Pushing Through 

Violent. Sexual. Predators. 
The interview offer came yesterday and the interview was today. I reluctantly accepted after misinterpreting my own boundaries. I was nervous all day yesterday, had nightmares last night, and was terrified today.

I went anyway.

The interview was out on McNeil Island where there used to be a prison. Technically, the prison is still there but it isn’t being used but if you go on the north side of the island you’ll find their compound that houses violent and non violent sexual offenders that have completed their prison time and are being further screened to be sure they are ready to return to civilized society.

Having been a sexual assault victim, I believe I had every right to feel terror about going. Nobody knows what I live with on a day to day basis and I sure as hell wouldn’t want them to. So why go? Trust me, the idea rolled around in the pit of my stomach since the original interview offer came through. Some said I should strongly consider not going, some couldn’t understand why I was scared to go. And then there was my opinion. The only opinion that mattered.

I went because if I let myself cower down then the men that did (or tried) to take advantage of my body still win. I went because I have a degree in Criminal Justice with a specialized focus in Violent Offenders that I spent years of late nights busting my ass to graduate with honors from. I went because it was my way of winning; my way of saying, “Fuck you for the anguish you have brought upon my body, mind, and spirit.” I went because it was my chance to have a say in things. I went because I owed myself the privilege of getting to tour an intriguing and secluded location that many wonder about but few understand.

I was a bit of a mess as I got to the dock to ride the boat. I fumbled through getting my visitors pass. My mouth was dry and my eyes bulged. I smoothed my hair about 10 trillion times. Finally, we set sail and it was a beautiful ride across the Puget Sound. I think it calmed me as I have always been drawn to the water. The more time I spent on the island, the more at ease I was. I needed to see what it was like in order to make an educated decision as to whether or not this was somewhere I would want to work every day. I needed to go for me.

xo,

a

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Messy

I’m feeling exceptionally emotional about the girls today. I think this is probably because we got some information yesterday that leads us to believe they will be gone very soon. In fact, the wording was specifically “very soon.” I don’t have to tell you how extremely sad this is. I’m selfishly thinking of how this makes me feel right now instead of how exciting this must feel for their mom. Just let me get this out. I promise not to stay here but if I don’t say this here then it’ll stay inside, and I can’t let this fester.

I guess I’m worrying and it’s highly likely that it’s unnecessary. One of the hardest parts about being a foster parent for me has been the emotional triggers it brings from my childhood and young adulthood. These triggers are the reasons I have chronic PTSD in the first place. When I think of them going home, I’m scared for them to wonder why they don’t see us anymore. I’m afraid and physically cannot bear the idea of them wondering where we went and I couldn’t possibly pray any harder that they won’t wonder if they did something wrong and that’s why they don’t see us anymore. That very idea feels like it’s literally slowly killing me.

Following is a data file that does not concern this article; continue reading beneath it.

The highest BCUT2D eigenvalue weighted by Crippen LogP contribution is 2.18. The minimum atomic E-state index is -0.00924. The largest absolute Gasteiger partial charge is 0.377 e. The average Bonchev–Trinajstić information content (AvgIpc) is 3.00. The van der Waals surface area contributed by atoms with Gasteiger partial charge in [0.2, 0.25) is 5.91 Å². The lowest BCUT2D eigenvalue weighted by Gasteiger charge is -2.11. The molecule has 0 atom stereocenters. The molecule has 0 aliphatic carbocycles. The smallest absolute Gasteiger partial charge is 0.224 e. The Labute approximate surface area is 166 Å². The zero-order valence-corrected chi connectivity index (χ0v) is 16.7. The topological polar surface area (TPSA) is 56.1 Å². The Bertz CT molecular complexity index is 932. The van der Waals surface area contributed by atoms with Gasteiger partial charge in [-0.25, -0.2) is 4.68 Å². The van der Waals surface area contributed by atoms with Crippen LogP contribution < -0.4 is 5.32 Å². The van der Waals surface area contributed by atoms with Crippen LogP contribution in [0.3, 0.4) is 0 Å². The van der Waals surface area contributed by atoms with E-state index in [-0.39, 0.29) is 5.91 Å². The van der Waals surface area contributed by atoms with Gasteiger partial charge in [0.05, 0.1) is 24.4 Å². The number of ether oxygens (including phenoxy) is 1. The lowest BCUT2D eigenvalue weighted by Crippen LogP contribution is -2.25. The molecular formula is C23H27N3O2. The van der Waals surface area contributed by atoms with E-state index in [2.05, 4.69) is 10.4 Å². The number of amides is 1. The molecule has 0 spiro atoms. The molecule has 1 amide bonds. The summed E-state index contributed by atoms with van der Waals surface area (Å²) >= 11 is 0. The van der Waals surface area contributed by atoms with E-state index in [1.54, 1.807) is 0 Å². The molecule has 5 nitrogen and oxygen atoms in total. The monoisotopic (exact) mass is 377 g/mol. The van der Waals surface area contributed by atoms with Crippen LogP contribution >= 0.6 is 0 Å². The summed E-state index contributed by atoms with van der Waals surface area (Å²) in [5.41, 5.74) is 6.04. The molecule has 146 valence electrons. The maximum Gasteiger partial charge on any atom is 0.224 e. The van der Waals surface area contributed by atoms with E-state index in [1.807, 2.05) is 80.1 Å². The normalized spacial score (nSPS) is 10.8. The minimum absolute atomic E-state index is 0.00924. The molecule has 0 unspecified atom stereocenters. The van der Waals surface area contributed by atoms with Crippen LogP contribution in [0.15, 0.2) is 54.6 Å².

And why would such a thought be so triggering? Well, maybe it’s because I know what it feels like to be left behind by a parent. I know how it feels for a parent to be there one day and gone the next. I have felt the ache of wondering what I did wrong, why I wasn’t good enough to stick around for, and what I could have done differently to make them stay. These are all feelings I cannot even begin to imagine my girls knowing because I know that if they stayed here they’d never know what that is like, and now I worry if I will make them feel that way when they don’t live here anymore. I don’t want to be the person that fades in and out of their life, like my dad has done to me. It’s far too much of an emotional mountain to climb.

I thought, “Maybe if I show him I love him enough he will change and things will be okay.” No matter how much we love these girls, the fact is that they are not ours, they do not belong to us, they are not staying here. So the correlation between trying to love my dad enough to get him to stay and trying to love the girls enough to get them to stay is the same stabbing feeling of getting nowhere and treacherous sadness, and I have to constantly remind myself that neither of those situations were ones I had control of. Maybe that’s the hard part, knowing that I have no control, but only that I can control how to respond rather than how I react.

Watching a parent be an addict is hard, to say the least. Playing second fiddle to an addiction is not a feeling I would want anyone to know, but sadly, many can identify with. I am the first person to acknowledge that addiction is an illness. What may seem like a choice is actually a cry for help, a way to escape, a way to stay alive for people who have been through trauma but have no resources to properly heal. I get so outraged by the stigma of mental health in our world today. If we addressed it and made it accessible then maybe there would be less addiction, less loss, less trauma, and the cycle could break. We are not there yet, and frankly, we are so so late.

Even though it might not be true, I feel like my dad chose his addictions over me. It can sometimes feel like it’s easier to love the high than it is to love me. When you’re made to feel that way for so long it’s easy to start believing it and when you believe something so tragic, you start to push anyone away that loves you, compliments you, celebrates you. It feels like people are just saying nice things to be nice, not because they truly feel that way. Surely they can’t possibly love me, especially if they knew that I’m really not the person they think I am. Then one day someone asks you why you think so poorly of yourself and you can’t even figure out why because this is all you’ve known, because the way you were treated made you feel as if you weren’t good enough or important enough to love. It’s because the actions of one of the most influential people in your life that are supposed to love, support, care for, celebrate, and protect you is prioritizing their addiction or has disappeared without a trace instead of choosing you.